What is “real” masculinity? Does it change in different circumstances? On Oct. 9, Nick Daily, assistant dean of students for Claremont University Consortium’s Office of Black Student Affairs, led a conversation addressing toxic masculinity at the EmPOWER Center.
“Be a man” is a saying that nearly every man has heard of from a very young age, as most American boys are taught to act tough in order to show their masculinity. However, according to Daily, the “traditional” masculinity American society that emphasizes not being “feminine” or “weak,” is toxic and unhealthy.
The discussion started with an award-winning video, “The Mask You Live In” (2015), by Jennifer Siebel Newsom, the creator of “Miss Representation” (2011). In the video, American boys share their experiences of growing up to be men.
“I have never told my male friends that I love them because my friends may feel awkward when I do that,” a boy said in the video. “Closeness is not permitted between me and my male friends since we are supposed to behave like a ‘man.’” In another scene, a boy sheds tears, covering his face behind the desk to prevent others from seeing.
Using the video, Daily demonstrated how this kind of “masculinity” has somewhat prevented men from forming closer relationships with other men because they can neither express their emotions verbally nor physically.
“It is really hard to experience direct touch between males,” Aaron Gonzales PZ '21 said. “I have never hugged any boys in school before college. It is so nice to receive a genuine hug from my male friends.”
Adding onto Gonzales’ comment, Zack Ritter, assistant dean of institutional diversity at Harvey Mudd College, shared his opinion toward closeness between males: “Touch is regarded as very intimate in Western culture. People might easily perceive two men holding hands together or having [a] genuine hug as a sexual relationship. In order to prevent this ‘misunderstanding,’ two (usually) heterosexual men might simply pat each other on the back to keep the distance.”
Women, on the other hand, are able to display more open forms of affection, such as saying “I love you” or giving genuine hugs to their female friends.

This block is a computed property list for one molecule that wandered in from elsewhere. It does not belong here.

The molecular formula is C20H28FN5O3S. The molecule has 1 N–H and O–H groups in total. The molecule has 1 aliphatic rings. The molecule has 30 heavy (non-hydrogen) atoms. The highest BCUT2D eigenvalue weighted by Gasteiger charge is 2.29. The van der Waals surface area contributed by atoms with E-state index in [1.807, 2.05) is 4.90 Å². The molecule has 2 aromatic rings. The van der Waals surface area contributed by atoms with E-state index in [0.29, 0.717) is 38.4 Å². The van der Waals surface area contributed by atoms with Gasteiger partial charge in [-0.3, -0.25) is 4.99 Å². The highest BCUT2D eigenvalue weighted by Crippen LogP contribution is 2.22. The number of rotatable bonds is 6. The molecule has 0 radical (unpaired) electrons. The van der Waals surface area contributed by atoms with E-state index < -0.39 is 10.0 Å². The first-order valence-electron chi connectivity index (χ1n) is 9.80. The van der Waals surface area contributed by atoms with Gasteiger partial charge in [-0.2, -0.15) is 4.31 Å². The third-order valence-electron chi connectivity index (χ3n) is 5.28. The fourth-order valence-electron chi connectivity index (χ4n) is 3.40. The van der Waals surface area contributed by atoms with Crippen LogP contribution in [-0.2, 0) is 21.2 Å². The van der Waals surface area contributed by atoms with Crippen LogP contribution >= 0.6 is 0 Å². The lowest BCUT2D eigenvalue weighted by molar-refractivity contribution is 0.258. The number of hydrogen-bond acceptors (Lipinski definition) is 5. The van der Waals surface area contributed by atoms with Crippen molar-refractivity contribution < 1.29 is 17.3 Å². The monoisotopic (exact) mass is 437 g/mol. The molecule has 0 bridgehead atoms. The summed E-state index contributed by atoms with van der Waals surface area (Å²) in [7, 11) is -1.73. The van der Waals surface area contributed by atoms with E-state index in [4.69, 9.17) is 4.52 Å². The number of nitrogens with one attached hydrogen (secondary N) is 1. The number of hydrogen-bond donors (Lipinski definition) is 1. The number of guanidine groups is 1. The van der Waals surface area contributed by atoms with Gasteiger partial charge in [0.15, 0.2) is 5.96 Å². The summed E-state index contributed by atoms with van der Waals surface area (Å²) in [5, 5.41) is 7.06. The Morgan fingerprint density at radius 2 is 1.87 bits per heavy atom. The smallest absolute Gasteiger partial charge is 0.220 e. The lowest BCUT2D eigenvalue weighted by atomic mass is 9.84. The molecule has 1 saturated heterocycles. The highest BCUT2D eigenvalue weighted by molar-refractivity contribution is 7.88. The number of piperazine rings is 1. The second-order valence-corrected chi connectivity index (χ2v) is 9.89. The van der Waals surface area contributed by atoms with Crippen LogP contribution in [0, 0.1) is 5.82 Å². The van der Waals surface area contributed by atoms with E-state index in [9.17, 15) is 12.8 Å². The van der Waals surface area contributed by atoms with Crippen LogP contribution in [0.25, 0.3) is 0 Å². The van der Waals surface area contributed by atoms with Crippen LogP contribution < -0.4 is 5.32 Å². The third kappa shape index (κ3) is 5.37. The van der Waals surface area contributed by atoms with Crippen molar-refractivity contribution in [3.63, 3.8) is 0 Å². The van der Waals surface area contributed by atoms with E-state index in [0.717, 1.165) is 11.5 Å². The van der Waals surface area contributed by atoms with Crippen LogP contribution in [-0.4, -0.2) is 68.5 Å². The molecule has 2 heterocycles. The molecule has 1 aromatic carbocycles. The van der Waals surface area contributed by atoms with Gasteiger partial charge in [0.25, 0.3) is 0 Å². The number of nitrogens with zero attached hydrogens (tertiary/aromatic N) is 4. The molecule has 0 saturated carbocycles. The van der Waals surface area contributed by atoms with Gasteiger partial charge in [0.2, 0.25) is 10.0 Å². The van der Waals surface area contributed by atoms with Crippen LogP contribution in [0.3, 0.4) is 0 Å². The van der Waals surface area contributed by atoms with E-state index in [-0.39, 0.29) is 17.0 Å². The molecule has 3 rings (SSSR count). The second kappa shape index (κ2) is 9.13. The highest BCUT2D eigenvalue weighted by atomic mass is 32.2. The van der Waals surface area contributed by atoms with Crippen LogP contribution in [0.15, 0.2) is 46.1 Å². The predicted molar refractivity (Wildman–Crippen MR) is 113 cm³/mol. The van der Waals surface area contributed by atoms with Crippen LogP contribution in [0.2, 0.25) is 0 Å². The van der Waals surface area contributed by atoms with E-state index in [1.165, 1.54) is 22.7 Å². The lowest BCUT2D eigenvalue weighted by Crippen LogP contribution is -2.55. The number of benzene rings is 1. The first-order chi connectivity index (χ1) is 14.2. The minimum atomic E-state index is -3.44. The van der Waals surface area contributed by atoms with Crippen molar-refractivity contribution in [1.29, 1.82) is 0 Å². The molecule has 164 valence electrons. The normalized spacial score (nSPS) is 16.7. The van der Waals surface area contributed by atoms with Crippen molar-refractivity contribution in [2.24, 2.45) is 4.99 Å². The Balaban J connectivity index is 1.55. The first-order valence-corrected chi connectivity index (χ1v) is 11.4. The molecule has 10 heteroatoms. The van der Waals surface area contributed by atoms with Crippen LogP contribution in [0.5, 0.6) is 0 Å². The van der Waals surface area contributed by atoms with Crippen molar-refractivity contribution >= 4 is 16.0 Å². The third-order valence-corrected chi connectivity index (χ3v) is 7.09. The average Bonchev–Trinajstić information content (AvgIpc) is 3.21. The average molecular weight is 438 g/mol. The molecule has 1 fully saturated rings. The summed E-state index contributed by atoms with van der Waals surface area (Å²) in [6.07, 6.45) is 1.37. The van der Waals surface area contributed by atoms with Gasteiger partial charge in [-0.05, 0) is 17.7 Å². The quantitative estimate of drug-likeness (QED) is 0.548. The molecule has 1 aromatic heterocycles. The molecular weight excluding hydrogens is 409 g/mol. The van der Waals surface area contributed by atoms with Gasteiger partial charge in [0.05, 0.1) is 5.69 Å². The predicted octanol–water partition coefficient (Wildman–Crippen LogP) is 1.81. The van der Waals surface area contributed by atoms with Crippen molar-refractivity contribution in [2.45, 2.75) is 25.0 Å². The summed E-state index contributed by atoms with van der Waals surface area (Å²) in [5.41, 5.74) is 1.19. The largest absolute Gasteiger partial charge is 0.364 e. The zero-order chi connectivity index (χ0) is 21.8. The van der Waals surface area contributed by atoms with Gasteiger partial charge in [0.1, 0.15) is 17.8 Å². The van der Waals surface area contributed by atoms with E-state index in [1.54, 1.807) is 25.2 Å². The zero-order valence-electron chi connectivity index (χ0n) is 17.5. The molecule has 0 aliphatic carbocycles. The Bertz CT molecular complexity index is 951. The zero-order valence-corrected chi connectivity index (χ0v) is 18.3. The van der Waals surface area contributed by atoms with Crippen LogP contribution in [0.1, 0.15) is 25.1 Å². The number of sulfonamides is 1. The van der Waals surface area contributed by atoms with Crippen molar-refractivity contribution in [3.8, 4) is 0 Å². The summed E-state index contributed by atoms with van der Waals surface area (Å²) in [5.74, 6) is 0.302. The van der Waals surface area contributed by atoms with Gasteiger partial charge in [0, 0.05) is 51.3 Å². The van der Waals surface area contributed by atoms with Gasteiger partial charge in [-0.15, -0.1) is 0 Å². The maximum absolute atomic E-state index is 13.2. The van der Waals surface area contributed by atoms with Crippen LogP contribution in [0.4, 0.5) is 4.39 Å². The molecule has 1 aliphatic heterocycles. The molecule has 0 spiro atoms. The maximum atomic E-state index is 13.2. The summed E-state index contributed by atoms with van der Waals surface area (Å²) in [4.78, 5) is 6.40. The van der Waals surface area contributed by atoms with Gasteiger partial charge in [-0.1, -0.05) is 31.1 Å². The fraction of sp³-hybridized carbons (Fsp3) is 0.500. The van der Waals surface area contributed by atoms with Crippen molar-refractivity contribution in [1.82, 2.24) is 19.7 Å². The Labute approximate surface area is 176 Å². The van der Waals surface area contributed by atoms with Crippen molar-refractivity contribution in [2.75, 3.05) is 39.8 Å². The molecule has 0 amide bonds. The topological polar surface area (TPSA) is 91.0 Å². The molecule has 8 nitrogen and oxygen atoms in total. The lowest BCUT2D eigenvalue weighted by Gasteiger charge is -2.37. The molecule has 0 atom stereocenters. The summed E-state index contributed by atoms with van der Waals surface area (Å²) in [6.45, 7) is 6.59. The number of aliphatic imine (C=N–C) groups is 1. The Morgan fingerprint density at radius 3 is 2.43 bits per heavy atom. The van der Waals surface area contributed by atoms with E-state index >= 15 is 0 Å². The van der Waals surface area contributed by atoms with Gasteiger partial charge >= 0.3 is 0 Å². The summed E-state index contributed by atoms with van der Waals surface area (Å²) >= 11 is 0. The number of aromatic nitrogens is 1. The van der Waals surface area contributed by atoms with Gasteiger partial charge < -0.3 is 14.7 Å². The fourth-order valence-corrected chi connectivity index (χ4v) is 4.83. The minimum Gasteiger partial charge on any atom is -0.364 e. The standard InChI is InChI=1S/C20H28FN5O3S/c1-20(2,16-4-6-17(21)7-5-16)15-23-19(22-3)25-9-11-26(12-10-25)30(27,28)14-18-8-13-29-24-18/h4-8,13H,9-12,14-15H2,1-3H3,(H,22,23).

“Deeply influenced by Christianity, which values heterosexual relationships and traditional practices [for] different genders, there are strict gender boxes for both men and women,” Daily said. “Many people perceive women as the only group that are oppressed, while indeed, men, though [they] seem to occupy [the] higher hierarchy in the past, are being oppressed in an inconspicuous way.”
Others in the conversation agreed with Daily’s opinion. “It is generally socially unacceptable for men to cry or express their emotions,” said Pharalyn Crozier, student manager at the Queer Resource Center of the Claremont Colleges (QRC). “They are expected to be stoic and hide their emotions, which burden them a lot. At the same time, boys playing with dolls or wearing pink will be regarded as ‘feminine’ simply because those are practices acceptable mostly for girls.”
Applying “unhealthy masculinity” to campus life, men’s behaviors across age groups are highly based on how other men view them. By listening to other men share “masculine” experiences, such as having sex with women, other men are more likely to imitate the behaviors in order to fit in with other men. This leaves the possibility that some men may not necessarily perform certain actions because they truly feel like doing so, but instead are seeking approval from their male peers.
Ritter also connected “unhealthy masculinity” to the depiction of boys in Hollywood film: “Boys are either soft or hard in Hollywood movie, which is not true. A boy can be intellectual, sensitive, athletic and popular. There doesn’t need to be clear distinction between the “soft boy” and “hard boy.”
According to Dailly, the path to realizing the perpetuation of “toxic masculinity” in real life will be a long one. “But, practicing self-reflection of what you have done and why is a good way to figure out what masculinity means to every man,” he said.
Daily also pointed out the fact that feminism not only promotes women’s rights, but also presents chances for men to break away from being oppressed by toxic masculinity. Feminism is providing chances for people to shatter the gender box; masculinity and femininity can also appear simultaneously in all genders.
“Boys should have opportunities to choose what kind of dolls they want to play with or what color of clothes they want to wear,” Daily said. “Girls should also be given opportunities to play with [what they want].”
So, what does it truly mean to be a man? The answers can only be found when men begin to support each other.